Benzodiazepines, which act at GABA-A receptors, are not recommended for PTSD treatment in most clinical practice guidelines (unless their use can be justified for comorbid disorders) (15, 16). In an RCT, alprazolam monotherapy did not reduce core re-experiencing or avoidant/numbing symptoms, although it did lead to improvement in insomnia and generalized anxiety (58). Furthermore, prophylactic treatment of recently traumatized emergency room patients with clonazepam (59) or the hypnotic benzodiazepine temazepam (60) did not prevent the later development of PTSD. In addition to their lack of efficacy for PTSD (61), benzodiazepine treatment is associated with significant risks. These include their abuse potential, concerns about sedation (and loss of balance) in the elderly, and the possibility that they might interfere with the psychological processes needed to benefit from CBT. Despite all this evidence that risks appear to far outweigh benefits, these medications are widely used to treat PTSD (62).
Atypical Antipsychotic Medications
The major interest in atypical antipsychotics in PTSD has been as adjunctive treatment for nonpsychotic partial responders to antidepressants. A number of small, single-site studies (involving risperidone and olanzapine), all done before 2011, indicated that adjunctive atypical antipsychotic treatment significantly improved outcomes for patients who failed to achieve improvement following antidepressant treatment (See Friedman et al. (8) for references). Because these results were limited by small sample sizes, a large multisite RCT involving 247 veterans was undertaken to test the efficacy of adjunctive risperidone for antidepressant non/partial responders (63). The findings were completely negative. Risperidone was no better than placebo augmentation. As a result, the 2010 VA/DoD PTSD Clinical Practice Guideline, which had previously recommended adjunctive atypical antipsychotic treatment, changed its recommendations for treatment of PTSD without psychotic symptoms to: 1) a specific recommendation against risperidone augmentation; and 2) a conclusion that evidence was inconclusive regarding adjunctive use of any other atypical antipsychotic. In addition to lack of benefit, atypical antipsychotics have serious metabolic side effects (e.g., hyperglycemia, diabetes, heart disease).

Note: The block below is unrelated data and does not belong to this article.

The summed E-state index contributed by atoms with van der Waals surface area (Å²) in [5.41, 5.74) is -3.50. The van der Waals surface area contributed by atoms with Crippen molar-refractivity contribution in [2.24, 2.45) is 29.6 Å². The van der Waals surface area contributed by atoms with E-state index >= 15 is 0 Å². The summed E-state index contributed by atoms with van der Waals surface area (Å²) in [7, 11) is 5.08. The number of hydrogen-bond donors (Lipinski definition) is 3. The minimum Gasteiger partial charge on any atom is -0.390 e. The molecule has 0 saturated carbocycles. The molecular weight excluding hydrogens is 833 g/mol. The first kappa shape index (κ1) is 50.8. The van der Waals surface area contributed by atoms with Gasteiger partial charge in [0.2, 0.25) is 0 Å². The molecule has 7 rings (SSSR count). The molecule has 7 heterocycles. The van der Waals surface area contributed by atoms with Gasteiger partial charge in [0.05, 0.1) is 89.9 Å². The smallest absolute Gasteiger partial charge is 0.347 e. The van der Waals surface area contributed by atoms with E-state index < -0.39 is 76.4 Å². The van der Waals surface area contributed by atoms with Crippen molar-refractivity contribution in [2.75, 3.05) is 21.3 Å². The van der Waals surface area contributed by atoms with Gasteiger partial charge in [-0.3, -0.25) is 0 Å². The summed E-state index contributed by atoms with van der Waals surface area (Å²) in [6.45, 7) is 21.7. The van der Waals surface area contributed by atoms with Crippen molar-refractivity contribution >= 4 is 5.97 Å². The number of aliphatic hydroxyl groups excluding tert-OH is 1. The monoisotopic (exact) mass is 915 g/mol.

With respect to atypical antipsychotic monotherapy for PTSD, results have been mixed in a few small studies (64, 65) that have been judged to lack sufficient rigor to be included in the recent AHRQ meta-analysis (54). At this time, atypical antipsychotics are not recommended for monotherapy of PTSD (15, 16).
Finally, it has been proposed that atypical antipsychotics should be used when PTSD is associated with co-occurring psychotic symptoms (such as auditory and visual hallucinations or paranoid delusions, often related to hypervigilance). Indeed, one published RCT showed that atypical antipsychotics (e.g., risperidone) did ameliorate psychotic symptoms although they were not effective in reducing PTSD symptoms (66). This use of atypical antipsychotics would be consistent with clinical practice guidelines that recommend atypical antipsychotics for co-occurring psychotic symptoms but not for PTSD per se (15, 16).
Finally, given that there are no RCTs with first-generation antipsychotics indicating efficacy in PTSD, and given abundant evidence regarding potential neuromuscular side effects, they are not recommended for PTSD treatment.
The major challenge for the future is to develop and test pharmacological agents that are designed to address specific pathophysiological abnormalities associated with PTSD. It might be expected that such a theory-driven approach would result in more effective treatments than has been the case with agents originally utilized for other disorders such as antidepressants, antiadrenergics, anticonvulsants and (atypical) antipsychotics.
Medications designed primarily for PTSD might include CRF antagonists, NPY enhancers, or more specific adrenergic, serotonergic, glutamatergic, GABAergic agents or medications affecting HPA mechanisms (67). Agents that promote neurogenesis should be a focus for future research. Emerging knowledge on the psychobiology of dissociation points to possible roles for medications acting on NMDA, AMPA, alpha−2 adrenergic and 5HT−2 receptors. Other classes of medications of great interest might include endocannabinoids, oxytocin, neurokinin/SubstanceP, dopamine-beta-hydroxylase, pregnenalone, hydrocortisone, and other pharmacological agents (61). Such clinical trials are investigating preventive agents, monotherapeutic interventions, adjunctive treatments and medications that enhance psychotherapy. In short, we are on the threshold of exciting new developments in research on pharmacotherapy for PTSD with the hope that effective novel treatments will soon be available for clinical use.